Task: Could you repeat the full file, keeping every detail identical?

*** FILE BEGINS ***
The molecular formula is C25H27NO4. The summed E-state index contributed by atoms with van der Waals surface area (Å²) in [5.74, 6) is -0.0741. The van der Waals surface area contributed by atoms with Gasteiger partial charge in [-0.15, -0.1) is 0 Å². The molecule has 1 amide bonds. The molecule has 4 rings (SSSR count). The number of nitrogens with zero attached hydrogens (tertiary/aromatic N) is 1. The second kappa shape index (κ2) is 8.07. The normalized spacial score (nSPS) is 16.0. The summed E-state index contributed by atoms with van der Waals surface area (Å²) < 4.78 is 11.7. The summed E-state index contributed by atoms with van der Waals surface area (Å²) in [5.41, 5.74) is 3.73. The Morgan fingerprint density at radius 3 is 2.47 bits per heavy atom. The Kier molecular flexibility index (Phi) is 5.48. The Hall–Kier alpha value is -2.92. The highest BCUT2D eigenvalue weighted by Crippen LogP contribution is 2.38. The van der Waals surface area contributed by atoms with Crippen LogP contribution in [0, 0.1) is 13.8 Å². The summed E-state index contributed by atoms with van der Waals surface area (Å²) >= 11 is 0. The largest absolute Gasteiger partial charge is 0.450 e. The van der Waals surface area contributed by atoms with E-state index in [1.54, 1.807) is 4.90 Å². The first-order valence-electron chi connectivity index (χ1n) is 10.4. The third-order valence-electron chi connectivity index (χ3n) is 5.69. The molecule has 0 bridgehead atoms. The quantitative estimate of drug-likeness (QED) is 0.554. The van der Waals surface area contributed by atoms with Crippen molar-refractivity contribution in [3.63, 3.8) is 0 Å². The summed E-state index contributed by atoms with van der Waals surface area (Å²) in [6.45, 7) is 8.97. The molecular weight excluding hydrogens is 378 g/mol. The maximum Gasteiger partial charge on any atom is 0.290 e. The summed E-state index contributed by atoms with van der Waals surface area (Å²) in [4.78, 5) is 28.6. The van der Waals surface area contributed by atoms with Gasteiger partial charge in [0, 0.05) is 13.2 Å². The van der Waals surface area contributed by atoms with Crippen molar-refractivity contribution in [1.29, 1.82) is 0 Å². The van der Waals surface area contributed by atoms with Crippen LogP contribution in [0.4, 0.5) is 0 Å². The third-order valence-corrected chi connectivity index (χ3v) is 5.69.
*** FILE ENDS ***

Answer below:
The molecular formula is C25H27NO4. The summed E-state index contributed by atoms with van der Waals surface area (Å²) in [5.74, 6) is -0.0741. The van der Waals surface area contributed by atoms with Gasteiger partial charge in [-0.15, -0.1) is 0 Å². The molecule has 1 amide bonds. The molecule has 4 rings (SSSR count). The number of nitrogens with zero attached hydrogens (tertiary/aromatic N) is 1. The second kappa shape index (κ2) is 8.07. The normalized spacial score (nSPS) is 16.0. The summed E-state index contributed by atoms with van der Waals surface area (Å²) < 4.78 is 11.7. The summed E-state index contributed by atoms with van der Waals surface area (Å²) in [5.41, 5.74) is 3.73. The Morgan fingerprint density at radius 3 is 2.47 bits per heavy atom. The Kier molecular flexibility index (Phi) is 5.48. The Hall–Kier alpha value is -2.92. The highest BCUT2D eigenvalue weighted by Crippen LogP contribution is 2.38. The van der Waals surface area contributed by atoms with Crippen LogP contribution in [0, 0.1) is 13.8 Å². The summed E-state index contributed by atoms with van der Waals surface area (Å²) >= 11 is 0. The largest absolute Gasteiger partial charge is 0.450 e. The van der Waals surface area contributed by atoms with E-state index in [1.54, 1.807) is 4.90 Å². The first-order valence-electron chi connectivity index (χ1n) is 10.4. The third-order valence-electron chi connectivity index (χ3n) is 5.69. The molecule has 0 bridgehead atoms. The quantitative estimate of drug-likeness (QED) is 0.554. The van der Waals surface area contributed by atoms with Crippen molar-refractivity contribution in [3.63, 3.8) is 0 Å². The summed E-state index contributed by atoms with van der Waals surface area (Å²) in [6.45, 7) is 8.97. The molecular weight excluding hydrogens is 378 g/mol. The maximum Gasteiger partial charge on any atom is 0.290 e. The summed E-state index contributed by atoms with van der Waals surface area (Å²) in [4.78, 5) is 28.6. The van der Waals surface area contributed by atoms with Gasteiger partial charge in [0, 0.05) is 13.2 Å². The van der Waals surface area contributed by atoms with Crippen molar-refractivity contribution in [1.29, 1.82) is 0 Å². The van der Waals surface area contributed by atoms with Crippen LogP contribution in [0.4, 0.5) is 0 Å². The third-order valence-corrected chi connectivity index (χ3v) is 5.69.